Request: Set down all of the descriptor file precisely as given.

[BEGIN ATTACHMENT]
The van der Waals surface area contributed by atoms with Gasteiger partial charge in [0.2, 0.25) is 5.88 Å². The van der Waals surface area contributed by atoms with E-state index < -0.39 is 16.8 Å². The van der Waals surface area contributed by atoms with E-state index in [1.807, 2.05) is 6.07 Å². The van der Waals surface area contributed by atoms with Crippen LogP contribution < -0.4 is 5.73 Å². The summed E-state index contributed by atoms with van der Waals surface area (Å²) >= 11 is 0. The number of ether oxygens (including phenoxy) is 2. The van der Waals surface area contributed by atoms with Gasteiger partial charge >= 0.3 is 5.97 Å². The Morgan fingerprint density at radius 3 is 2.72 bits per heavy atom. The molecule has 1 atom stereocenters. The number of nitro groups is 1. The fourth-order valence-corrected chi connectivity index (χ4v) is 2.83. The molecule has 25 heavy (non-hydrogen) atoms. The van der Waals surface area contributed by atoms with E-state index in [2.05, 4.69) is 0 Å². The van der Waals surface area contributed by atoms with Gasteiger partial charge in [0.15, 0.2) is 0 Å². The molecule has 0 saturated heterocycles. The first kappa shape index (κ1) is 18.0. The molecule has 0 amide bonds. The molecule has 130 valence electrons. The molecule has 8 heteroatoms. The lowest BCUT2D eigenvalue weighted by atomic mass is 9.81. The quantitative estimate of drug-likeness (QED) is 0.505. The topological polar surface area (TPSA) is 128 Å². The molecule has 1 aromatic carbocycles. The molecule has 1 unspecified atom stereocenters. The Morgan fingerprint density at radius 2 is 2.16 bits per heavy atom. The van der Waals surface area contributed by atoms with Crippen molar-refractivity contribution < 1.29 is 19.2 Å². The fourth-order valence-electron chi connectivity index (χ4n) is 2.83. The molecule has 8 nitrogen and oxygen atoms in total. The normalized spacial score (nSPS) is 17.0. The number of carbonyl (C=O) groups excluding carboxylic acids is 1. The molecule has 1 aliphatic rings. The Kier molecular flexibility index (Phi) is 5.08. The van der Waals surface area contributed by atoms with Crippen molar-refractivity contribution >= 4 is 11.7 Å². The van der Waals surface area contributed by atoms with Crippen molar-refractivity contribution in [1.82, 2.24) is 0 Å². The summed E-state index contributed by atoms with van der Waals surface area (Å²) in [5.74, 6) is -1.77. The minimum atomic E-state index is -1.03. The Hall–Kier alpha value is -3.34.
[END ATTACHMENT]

The van der Waals surface area contributed by atoms with Gasteiger partial charge in [0.2, 0.25) is 5.88 Å². The van der Waals surface area contributed by atoms with E-state index < -0.39 is 16.8 Å². The van der Waals surface area contributed by atoms with E-state index in [1.807, 2.05) is 6.07 Å². The van der Waals surface area contributed by atoms with Crippen LogP contribution < -0.4 is 5.73 Å². The summed E-state index contributed by atoms with van der Waals surface area (Å²) >= 11 is 0. The number of ether oxygens (including phenoxy) is 2. The van der Waals surface area contributed by atoms with Gasteiger partial charge >= 0.3 is 5.97 Å². The Morgan fingerprint density at radius 3 is 2.72 bits per heavy atom. The molecule has 1 atom stereocenters. The number of nitro groups is 1. The fourth-order valence-corrected chi connectivity index (χ4v) is 2.83. The molecule has 25 heavy (non-hydrogen) atoms. The van der Waals surface area contributed by atoms with E-state index in [2.05, 4.69) is 0 Å². The van der Waals surface area contributed by atoms with Gasteiger partial charge in [0.15, 0.2) is 0 Å². The molecule has 0 saturated heterocycles. The first kappa shape index (κ1) is 18.0. The molecule has 0 amide bonds. The molecule has 130 valence electrons. The molecule has 8 heteroatoms. The lowest BCUT2D eigenvalue weighted by atomic mass is 9.81. The quantitative estimate of drug-likeness (QED) is 0.505. The topological polar surface area (TPSA) is 128 Å². The molecule has 1 aromatic carbocycles. The molecule has 1 unspecified atom stereocenters. The Morgan fingerprint density at radius 2 is 2.16 bits per heavy atom. The van der Waals surface area contributed by atoms with Crippen molar-refractivity contribution < 1.29 is 19.2 Å². The fourth-order valence-electron chi connectivity index (χ4n) is 2.83. The molecule has 8 nitrogen and oxygen atoms in total. The normalized spacial score (nSPS) is 17.0. The number of carbonyl (C=O) groups excluding carboxylic acids is 1. The molecule has 1 aliphatic rings. The Kier molecular flexibility index (Phi) is 5.08. The van der Waals surface area contributed by atoms with Crippen molar-refractivity contribution >= 4 is 11.7 Å². The van der Waals surface area contributed by atoms with Crippen molar-refractivity contribution in [1.82, 2.24) is 0 Å². The summed E-state index contributed by atoms with van der Waals surface area (Å²) in [5.74, 6) is -1.77. The minimum atomic E-state index is -1.03. The Hall–Kier alpha value is -3.34.